73s

K2OWK
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KD0REQ
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« Reply #6 on: August 26, 2014, 01:45:12 PM »

ah.  I suspect then at some time that mike was "hot" in more than frequency response.  without clearly identifying marks, it's not going to find its way back home.  should be smooth across the SSB range, but that mike will go bass-heavy if you close-talk it.  like all those XLR dynamic mikes, unless somebody's fooled with it, pin 1 is case ground, pins 2 and 3 are balanced 150 ohms about 60 down.
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K2OWK
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Posts: 1279




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« Reply #7 on: August 26, 2014, 04:30:34 PM »

I picked this mike up at a Military Vets thrift store. I just purchased an XLR to standard mono mike plug. I should be able to plug it into my old reel to reel tape recorder. Should work good I hope. This mike is heavy and looks very well made. I would imagine it was quite expensive when new.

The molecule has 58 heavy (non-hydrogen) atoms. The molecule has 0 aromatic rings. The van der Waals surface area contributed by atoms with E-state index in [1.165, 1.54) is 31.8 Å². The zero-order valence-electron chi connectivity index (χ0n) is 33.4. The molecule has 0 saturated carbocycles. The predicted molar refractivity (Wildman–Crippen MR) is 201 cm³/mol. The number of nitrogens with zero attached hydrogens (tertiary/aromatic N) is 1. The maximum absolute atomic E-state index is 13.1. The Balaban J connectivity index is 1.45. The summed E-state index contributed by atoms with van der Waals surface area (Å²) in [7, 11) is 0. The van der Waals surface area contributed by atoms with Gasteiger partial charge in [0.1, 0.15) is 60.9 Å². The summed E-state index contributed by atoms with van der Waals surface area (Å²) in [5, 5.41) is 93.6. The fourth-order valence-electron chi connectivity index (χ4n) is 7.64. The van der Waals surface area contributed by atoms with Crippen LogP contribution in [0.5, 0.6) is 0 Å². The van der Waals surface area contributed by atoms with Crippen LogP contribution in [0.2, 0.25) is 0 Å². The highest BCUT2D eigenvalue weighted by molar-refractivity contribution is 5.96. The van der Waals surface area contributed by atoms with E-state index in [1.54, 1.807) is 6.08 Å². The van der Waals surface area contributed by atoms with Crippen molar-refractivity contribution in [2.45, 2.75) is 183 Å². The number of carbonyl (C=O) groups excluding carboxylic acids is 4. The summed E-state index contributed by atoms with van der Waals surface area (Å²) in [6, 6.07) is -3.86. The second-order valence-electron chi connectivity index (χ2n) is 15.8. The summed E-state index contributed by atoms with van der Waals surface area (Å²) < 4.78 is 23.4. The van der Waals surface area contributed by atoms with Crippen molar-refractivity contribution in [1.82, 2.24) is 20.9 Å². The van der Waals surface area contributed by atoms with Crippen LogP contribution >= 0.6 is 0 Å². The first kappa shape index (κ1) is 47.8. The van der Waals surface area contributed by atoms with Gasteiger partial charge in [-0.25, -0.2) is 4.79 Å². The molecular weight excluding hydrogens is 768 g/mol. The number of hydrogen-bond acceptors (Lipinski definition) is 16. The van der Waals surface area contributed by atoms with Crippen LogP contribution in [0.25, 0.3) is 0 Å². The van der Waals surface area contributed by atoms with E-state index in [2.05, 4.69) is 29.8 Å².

73s

K2OWK
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W8AAZ
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Posts: 379




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« Reply #8 on: September 01, 2014, 03:57:50 PM »

Pretty much all cardiod mics commonly found will boost the bass if you talk very close to them so they don't sound so great on SSB for that.  Except Electrovoice made some with what is called "variable D" cardiod pickup that is not supposed to have very much bass boost close-up.  Like the 664, which was marketed to hams as well as public address apps.  Those are good for SSB but with the demand for vintage mics now, the prices for nice ones are getting high.  They used to be pretty affordable till the retro crowd rediscovered them. I have tried mics like the Shure SM57/58 for ham use and they are not good SSB mics without EQ, but are great for their intended purpose.